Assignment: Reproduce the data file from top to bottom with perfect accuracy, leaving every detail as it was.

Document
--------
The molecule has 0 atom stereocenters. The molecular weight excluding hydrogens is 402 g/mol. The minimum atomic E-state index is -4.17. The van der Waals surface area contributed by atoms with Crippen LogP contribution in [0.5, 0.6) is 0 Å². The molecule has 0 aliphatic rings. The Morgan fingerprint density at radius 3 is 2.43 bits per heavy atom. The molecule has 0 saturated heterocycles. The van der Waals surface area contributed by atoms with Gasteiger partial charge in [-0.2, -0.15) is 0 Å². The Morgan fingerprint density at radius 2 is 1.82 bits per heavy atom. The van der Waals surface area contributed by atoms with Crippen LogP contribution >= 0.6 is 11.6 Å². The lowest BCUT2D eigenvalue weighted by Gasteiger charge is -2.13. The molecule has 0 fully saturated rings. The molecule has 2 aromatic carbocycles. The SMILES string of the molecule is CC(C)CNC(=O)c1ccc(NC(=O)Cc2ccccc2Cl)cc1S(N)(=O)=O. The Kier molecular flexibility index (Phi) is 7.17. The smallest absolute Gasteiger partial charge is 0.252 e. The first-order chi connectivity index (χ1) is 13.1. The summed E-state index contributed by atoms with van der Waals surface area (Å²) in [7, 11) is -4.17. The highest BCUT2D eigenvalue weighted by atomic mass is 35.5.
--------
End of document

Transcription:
The molecule has 0 atom stereocenters. The molecular weight excluding hydrogens is 402 g/mol. The minimum atomic E-state index is -4.17. The van der Waals surface area contributed by atoms with Crippen LogP contribution in [0.5, 0.6) is 0 Å². The molecule has 0 aliphatic rings. The Morgan fingerprint density at radius 3 is 2.43 bits per heavy atom. The molecule has 0 saturated heterocycles. The van der Waals surface area contributed by atoms with Gasteiger partial charge in [-0.2, -0.15) is 0 Å². The Morgan fingerprint density at radius 2 is 1.82 bits per heavy atom. The van der Waals surface area contributed by atoms with Crippen LogP contribution >= 0.6 is 11.6 Å². The lowest BCUT2D eigenvalue weighted by Gasteiger charge is -2.13. The molecule has 0 fully saturated rings. The molecule has 2 aromatic carbocycles. The SMILES string of the molecule is CC(C)CNC(=O)c1ccc(NC(=O)Cc2ccccc2Cl)cc1S(N)(=O)=O. The Kier molecular flexibility index (Phi) is 7.17. The smallest absolute Gasteiger partial charge is 0.252 e. The first-order chi connectivity index (χ1) is 13.1. The summed E-state index contributed by atoms with van der Waals surface area (Å²) in [7, 11) is -4.17. The highest BCUT2D eigenvalue weighted by atomic mass is 35.5.